As one would expect, the monohull fleet is a true mix of professional and Corinthian crews, cruiser/racers and all out fliers, those with the ambition to win the Rolex Middle Sea Race trophy on IRC Time Correction and those just participating for the challenge. Marton Josza’s Reichel/Pugh designed 18.28m Wild Joe, is one of the more experienced crews. ”The Wild Joe Sailing Team is competing in the race for the eleventh time,” according to Josza. “The same Hungarian crew has also completed the distance twice in a different, smaller boat, so this is the 14th Rolex Middle Sea Race we are starting with this crew.”

Josza takes the race very seriously and over the years has worked on improving the boat and the skills of the crew. “We come to win every year, just like everyone else,” smiles Josza. “We are very proud to be able to represent Hungary. We race on the beautiful Lake Balaton, where we train some very talented sailors. We really like this course. The various weather conditions always bring a significant challenge.  There is no single characteristic, nature always plays tricks on us, but we enjoy fighting against the elements.”

The popularity of the race is easily explained according to Josza. The course itself is one part of the equation and the enthusiasm of the crews, like his, is another. “The Rolex Middle Sea Race is one of the most difficult offshore races. Going around Sicily is a great adventure in itself,” he says. “It is a multi-day competition, which requires full concentration and hard sailing, or enormous patience. The race is a popular and well-known competition in sailing circles, but it is also a spectacular event for non-sailors, and we like to spread the word to a much larger audience.”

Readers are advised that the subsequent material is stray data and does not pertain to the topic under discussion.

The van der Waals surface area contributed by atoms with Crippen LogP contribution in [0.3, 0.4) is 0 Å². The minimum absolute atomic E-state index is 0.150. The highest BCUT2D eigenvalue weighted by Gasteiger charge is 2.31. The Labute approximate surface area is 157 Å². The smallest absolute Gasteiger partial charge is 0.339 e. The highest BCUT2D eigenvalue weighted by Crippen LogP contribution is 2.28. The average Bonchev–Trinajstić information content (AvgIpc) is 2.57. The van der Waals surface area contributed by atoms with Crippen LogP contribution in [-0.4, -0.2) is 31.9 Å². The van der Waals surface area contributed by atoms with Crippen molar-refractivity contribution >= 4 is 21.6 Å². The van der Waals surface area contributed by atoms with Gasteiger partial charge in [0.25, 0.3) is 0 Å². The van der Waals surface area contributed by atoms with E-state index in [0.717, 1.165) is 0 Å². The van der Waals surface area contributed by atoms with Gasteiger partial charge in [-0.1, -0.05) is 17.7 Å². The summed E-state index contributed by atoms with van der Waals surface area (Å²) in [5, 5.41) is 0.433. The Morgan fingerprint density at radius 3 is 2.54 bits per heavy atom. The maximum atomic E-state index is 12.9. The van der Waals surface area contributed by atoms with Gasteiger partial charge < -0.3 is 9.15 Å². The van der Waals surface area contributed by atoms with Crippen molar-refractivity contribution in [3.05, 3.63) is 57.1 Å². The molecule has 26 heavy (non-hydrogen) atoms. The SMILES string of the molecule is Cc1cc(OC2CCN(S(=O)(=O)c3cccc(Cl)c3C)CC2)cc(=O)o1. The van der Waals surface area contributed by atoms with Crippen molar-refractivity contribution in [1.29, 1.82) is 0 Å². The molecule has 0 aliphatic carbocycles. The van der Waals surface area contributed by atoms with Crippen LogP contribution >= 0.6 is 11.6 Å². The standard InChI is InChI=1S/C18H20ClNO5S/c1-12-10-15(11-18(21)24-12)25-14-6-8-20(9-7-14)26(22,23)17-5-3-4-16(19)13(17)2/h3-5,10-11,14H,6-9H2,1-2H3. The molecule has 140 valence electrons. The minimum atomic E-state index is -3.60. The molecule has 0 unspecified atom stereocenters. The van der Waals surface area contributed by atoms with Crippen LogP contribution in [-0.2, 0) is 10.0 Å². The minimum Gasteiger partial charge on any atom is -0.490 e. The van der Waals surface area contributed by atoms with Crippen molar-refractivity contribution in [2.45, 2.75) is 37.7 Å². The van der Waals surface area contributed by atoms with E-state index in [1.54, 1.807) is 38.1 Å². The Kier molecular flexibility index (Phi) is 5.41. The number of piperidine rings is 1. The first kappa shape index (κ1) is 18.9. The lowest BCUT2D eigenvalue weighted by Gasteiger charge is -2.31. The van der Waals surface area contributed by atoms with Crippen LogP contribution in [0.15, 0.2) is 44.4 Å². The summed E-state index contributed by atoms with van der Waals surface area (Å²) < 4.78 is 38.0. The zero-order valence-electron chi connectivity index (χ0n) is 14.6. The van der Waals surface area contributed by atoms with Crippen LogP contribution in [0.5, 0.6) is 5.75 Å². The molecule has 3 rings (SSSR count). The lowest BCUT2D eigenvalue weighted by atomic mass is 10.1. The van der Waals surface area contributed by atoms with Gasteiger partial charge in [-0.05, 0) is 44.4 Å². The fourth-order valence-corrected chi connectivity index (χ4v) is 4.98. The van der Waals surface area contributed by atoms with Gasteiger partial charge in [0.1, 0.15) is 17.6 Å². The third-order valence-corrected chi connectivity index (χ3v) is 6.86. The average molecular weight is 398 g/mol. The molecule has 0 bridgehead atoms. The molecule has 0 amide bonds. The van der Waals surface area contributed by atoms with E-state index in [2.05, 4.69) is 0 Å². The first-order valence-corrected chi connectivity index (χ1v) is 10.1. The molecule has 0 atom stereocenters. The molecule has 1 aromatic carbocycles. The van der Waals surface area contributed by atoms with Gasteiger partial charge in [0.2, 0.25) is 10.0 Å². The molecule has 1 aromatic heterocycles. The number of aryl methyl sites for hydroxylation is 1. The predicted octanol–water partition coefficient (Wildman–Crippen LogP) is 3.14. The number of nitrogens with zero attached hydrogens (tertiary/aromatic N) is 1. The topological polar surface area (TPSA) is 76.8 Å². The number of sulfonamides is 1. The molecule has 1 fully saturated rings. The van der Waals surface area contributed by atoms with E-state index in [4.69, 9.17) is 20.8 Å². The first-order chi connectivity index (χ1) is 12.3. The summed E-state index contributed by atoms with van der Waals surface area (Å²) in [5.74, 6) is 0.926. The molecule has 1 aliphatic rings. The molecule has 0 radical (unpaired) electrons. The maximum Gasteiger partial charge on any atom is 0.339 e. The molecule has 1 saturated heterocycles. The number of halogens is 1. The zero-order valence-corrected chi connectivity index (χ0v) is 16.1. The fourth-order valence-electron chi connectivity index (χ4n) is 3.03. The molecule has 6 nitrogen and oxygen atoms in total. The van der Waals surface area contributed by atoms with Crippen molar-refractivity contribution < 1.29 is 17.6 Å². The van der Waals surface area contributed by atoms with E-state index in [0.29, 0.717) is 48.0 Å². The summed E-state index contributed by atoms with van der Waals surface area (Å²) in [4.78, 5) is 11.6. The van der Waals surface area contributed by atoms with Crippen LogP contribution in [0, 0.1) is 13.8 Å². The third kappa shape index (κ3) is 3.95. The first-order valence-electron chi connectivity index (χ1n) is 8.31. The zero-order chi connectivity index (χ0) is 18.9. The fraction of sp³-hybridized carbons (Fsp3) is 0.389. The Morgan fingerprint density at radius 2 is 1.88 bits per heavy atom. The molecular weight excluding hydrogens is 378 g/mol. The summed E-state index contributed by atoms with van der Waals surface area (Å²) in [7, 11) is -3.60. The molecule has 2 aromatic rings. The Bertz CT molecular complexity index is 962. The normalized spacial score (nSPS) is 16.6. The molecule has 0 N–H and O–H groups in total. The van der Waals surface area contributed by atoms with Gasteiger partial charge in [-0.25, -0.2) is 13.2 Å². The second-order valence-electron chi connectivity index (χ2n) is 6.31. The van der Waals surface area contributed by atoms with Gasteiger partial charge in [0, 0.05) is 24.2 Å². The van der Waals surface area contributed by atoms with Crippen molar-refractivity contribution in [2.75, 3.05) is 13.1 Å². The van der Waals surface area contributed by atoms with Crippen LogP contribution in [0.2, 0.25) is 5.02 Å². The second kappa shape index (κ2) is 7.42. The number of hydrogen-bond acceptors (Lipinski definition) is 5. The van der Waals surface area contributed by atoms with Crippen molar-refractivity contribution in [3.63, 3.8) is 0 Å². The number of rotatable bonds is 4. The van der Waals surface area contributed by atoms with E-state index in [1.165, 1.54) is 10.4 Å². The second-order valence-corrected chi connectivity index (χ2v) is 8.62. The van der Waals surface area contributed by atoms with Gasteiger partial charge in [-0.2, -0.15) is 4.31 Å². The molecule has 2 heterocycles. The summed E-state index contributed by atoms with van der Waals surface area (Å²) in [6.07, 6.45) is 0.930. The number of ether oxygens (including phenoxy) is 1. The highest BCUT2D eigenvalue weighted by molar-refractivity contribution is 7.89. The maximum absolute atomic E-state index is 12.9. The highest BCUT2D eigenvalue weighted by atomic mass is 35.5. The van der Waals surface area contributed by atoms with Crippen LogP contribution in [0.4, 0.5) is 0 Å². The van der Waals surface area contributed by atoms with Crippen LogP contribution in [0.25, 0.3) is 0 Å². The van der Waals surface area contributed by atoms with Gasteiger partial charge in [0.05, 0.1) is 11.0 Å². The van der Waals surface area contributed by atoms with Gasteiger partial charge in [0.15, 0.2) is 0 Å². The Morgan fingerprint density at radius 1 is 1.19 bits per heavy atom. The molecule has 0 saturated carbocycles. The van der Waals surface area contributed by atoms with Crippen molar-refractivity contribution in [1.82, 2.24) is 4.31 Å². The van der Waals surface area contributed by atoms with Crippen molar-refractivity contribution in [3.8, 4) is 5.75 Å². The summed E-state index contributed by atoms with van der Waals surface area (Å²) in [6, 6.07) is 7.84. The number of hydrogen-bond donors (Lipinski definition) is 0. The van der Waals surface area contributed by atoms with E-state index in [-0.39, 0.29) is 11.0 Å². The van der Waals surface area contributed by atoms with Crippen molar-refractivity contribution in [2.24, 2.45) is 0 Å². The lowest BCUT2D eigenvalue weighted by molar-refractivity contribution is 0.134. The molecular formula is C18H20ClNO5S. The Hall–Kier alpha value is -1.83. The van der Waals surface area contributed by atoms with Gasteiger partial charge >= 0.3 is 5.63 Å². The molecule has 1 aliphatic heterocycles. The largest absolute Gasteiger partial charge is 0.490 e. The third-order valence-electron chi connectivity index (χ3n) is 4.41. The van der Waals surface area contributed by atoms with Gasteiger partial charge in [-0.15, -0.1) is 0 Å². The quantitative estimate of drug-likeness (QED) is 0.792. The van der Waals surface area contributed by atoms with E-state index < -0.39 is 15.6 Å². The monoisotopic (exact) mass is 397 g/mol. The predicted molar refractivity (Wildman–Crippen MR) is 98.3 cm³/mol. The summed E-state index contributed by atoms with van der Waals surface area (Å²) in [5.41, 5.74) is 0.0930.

All through the fleet there are stories like Josza’s. Crews that have done the race on multiple occasions, regularly drawn back by the compelling prospect of the race itself, gilded by the possibility of glory and passing into legend.

At the smaller end of the fleet, Bohemia Praha Vachelboat from Croatia could be a dark horse to follow. The Rolex Middle Sea Race has never been won overall under IRC Time Correction by a double hander. The closest result in recent years was Azuree in 2014, which eventually finished fourth, winning IRC 5 in the process.

Bohemia Praha is a JPK 10.30 from Croatia. Its crew is made up of Ondřej Vachel and Pavel Roubal. JPK yachts have frequently done well in the race since first appearing in 2016, when Noel Racine and Foggy Dew, a JPK 10.10, finished fourth overall. JPK designs won overall in 2017 and 2018. Last year there were four in the top ten.